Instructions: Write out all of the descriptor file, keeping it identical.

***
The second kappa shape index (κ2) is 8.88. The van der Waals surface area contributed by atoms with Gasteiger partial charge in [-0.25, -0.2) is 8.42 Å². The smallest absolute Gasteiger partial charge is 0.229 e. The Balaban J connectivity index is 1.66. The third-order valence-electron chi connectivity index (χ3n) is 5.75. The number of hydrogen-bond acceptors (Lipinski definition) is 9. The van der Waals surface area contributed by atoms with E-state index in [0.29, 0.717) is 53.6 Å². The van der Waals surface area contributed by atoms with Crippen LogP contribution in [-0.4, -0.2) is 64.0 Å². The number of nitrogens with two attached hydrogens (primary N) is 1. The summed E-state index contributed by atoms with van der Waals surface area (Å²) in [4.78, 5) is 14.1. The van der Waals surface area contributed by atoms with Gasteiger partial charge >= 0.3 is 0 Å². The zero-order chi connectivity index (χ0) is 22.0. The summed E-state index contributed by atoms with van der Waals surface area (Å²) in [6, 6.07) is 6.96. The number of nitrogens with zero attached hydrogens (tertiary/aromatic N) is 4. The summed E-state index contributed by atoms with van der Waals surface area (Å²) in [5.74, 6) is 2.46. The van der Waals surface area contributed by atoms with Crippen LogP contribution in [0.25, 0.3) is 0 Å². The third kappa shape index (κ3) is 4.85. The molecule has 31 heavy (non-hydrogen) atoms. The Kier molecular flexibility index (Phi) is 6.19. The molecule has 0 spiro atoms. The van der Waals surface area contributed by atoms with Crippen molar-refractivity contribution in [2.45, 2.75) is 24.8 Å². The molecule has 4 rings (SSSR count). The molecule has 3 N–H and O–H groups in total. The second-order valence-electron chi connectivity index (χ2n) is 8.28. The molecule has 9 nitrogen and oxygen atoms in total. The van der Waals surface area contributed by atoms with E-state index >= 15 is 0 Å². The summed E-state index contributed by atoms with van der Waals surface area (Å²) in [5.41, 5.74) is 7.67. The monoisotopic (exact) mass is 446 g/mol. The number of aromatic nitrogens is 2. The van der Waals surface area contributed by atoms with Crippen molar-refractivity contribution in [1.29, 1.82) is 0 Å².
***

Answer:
The second kappa shape index (κ2) is 8.88. The van der Waals surface area contributed by atoms with Gasteiger partial charge in [-0.25, -0.2) is 8.42 Å². The smallest absolute Gasteiger partial charge is 0.229 e. The Balaban J connectivity index is 1.66. The third-order valence-electron chi connectivity index (χ3n) is 5.75. The number of hydrogen-bond acceptors (Lipinski definition) is 9. The van der Waals surface area contributed by atoms with E-state index in [0.29, 0.717) is 53.6 Å². The van der Waals surface area contributed by atoms with Crippen LogP contribution in [-0.4, -0.2) is 64.0 Å². The number of nitrogens with two attached hydrogens (primary N) is 1. The summed E-state index contributed by atoms with van der Waals surface area (Å²) in [4.78, 5) is 14.1. The van der Waals surface area contributed by atoms with Gasteiger partial charge >= 0.3 is 0 Å². The zero-order chi connectivity index (χ0) is 22.0. The summed E-state index contributed by atoms with van der Waals surface area (Å²) in [6, 6.07) is 6.96. The number of nitrogens with zero attached hydrogens (tertiary/aromatic N) is 4. The summed E-state index contributed by atoms with van der Waals surface area (Å²) in [5.74, 6) is 2.46. The van der Waals surface area contributed by atoms with Crippen LogP contribution in [0.25, 0.3) is 0 Å². The third kappa shape index (κ3) is 4.85. The molecule has 31 heavy (non-hydrogen) atoms. The Kier molecular flexibility index (Phi) is 6.19. The molecule has 0 spiro atoms. The van der Waals surface area contributed by atoms with Crippen molar-refractivity contribution in [2.45, 2.75) is 24.8 Å². The molecule has 4 rings (SSSR count). The molecule has 3 N–H and O–H groups in total. The second-order valence-electron chi connectivity index (χ2n) is 8.28. The molecule has 9 nitrogen and oxygen atoms in total. The van der Waals surface area contributed by atoms with E-state index >= 15 is 0 Å². The summed E-state index contributed by atoms with van der Waals surface area (Å²) in [5.41, 5.74) is 7.67. The monoisotopic (exact) mass is 446 g/mol. The number of aromatic nitrogens is 2. The van der Waals surface area contributed by atoms with Crippen molar-refractivity contribution in [1.29, 1.82) is 0 Å².